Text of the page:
Goreme – Cappadocia Region
With the scant knowledge that I have of Turkish literature, I don’t think there exists a collection of fantasy fiction based in Cappadocia. In fact, I find it unbelievable that there could exist none. There is so much unimaginable beauty in this place carefully laced in history that it would take nothing for imagination to take flight. For example, imagine that there is a treasure buried somewhere either in the Pigeon Valley or the churches of Goreme. Tribes from all over the world would travel to the center of Turkey to reach Cappadocia. On the way, the Salt Lake would bestow powers on those who are able to cross it and drown those who aren’t. While for shelter people would stop with their animals at the Caravan Sarayi (Caravan palace) and they would plot murders there, and even a fight could break out. But then, there would be horses ready, and they would take off kicking the sand behind them only to go and hide in the innumerable caves at Goreme (literally meaning a place which you cannot see; called so because it’s very easy to hide here). Finally, there would be a strategic battle for the treasure, and it would be found inside some cave. Why isn’t there anything like that? If there is, translate it for me, please?
Today, I met a carpet weaver. She didn’t know English and I didn’t know Turkish. She was weaving a carpet. I sat next to her, and she taught me how to do the Turkish double knot. She then let me cut off the excess wool, and held my hand to show me how to use her tools. Finally, she braided my hair with beet red wool. When it was time for me to leave, she gave me the warmest hug I have received in recent times. A hug that said more because our words couldn’t say anything. Turkish tradition dictates that the art of carper weaving is a woman’s forte. If a woman can weave a carpet, she is self-reliant. Marriage proposals in the interiors of Turkey are decided this way. Similarly, pottery in Turkey is considered a man’s domain. If a man can make a perfect pot, he is capable enough to take on a wife. To tourists and the “technologically advanced” countries carpet weaving and pottery might seem like vocations for dreamers and artists. However, I believe that these vocations add more to life than anything else ever does. After coming to Turkey, I have come to believe that we should not make apartments anymore. Apartments are an abomination on the quality of life. An apartment is not a house – it is an apology for all that could not be. Houses should have slant roofs, potted plants on the doorstep, a verandah, and enough place for the children to play and adults to hold hands.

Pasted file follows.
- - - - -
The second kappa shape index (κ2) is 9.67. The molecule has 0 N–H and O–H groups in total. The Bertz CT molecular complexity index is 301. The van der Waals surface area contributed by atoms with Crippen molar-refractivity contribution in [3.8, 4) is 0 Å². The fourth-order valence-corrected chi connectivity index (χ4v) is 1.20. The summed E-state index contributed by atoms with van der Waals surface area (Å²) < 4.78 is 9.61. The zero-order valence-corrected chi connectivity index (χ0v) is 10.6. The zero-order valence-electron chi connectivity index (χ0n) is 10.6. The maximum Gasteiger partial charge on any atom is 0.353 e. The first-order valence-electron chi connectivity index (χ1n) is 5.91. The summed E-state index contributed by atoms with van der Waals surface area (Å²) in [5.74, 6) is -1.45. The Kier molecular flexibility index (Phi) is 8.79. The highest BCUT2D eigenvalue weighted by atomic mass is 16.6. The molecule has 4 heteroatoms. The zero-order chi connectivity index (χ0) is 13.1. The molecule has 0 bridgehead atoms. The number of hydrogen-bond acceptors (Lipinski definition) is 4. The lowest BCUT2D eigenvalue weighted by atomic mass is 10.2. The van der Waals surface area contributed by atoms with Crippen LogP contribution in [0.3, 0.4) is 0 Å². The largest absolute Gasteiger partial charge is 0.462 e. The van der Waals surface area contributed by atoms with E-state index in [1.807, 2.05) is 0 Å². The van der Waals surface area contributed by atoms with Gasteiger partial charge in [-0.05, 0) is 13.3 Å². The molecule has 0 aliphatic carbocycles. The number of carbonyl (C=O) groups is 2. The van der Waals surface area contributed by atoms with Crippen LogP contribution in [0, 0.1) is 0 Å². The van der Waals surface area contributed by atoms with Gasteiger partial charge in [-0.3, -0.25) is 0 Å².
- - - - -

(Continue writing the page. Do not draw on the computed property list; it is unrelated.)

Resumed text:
In the evening, I went to Goreme village, hired a bicycle, and rode around the lanes. The village had tiny cafes, flowers sprawled all over, women making and selling jewellery on the sidewalk, and small twinkling lights starting to come out as the sun was going down. I also saw the most lovely Beetle parked outside a cafe. After a while I sat down at a cafe and had orange tea. I don’t think I have mentioned but the Turkish people do not have their food inside closed doors. The restaurants have their furniture outside, and everyone eats under the vast sky. It’s extremely welcoming. All this is just in memory because I was so engrossed in riding around the village that I forgot to take pictures.
Today was a perfect day. It had caves, a fairy-tale, horses, village, bicycle, and at night, that solitary road going down the hill where I could see fading orange lights.
Today has re-affirmed my faith in dreams. Everything I have been dreaming about is true.
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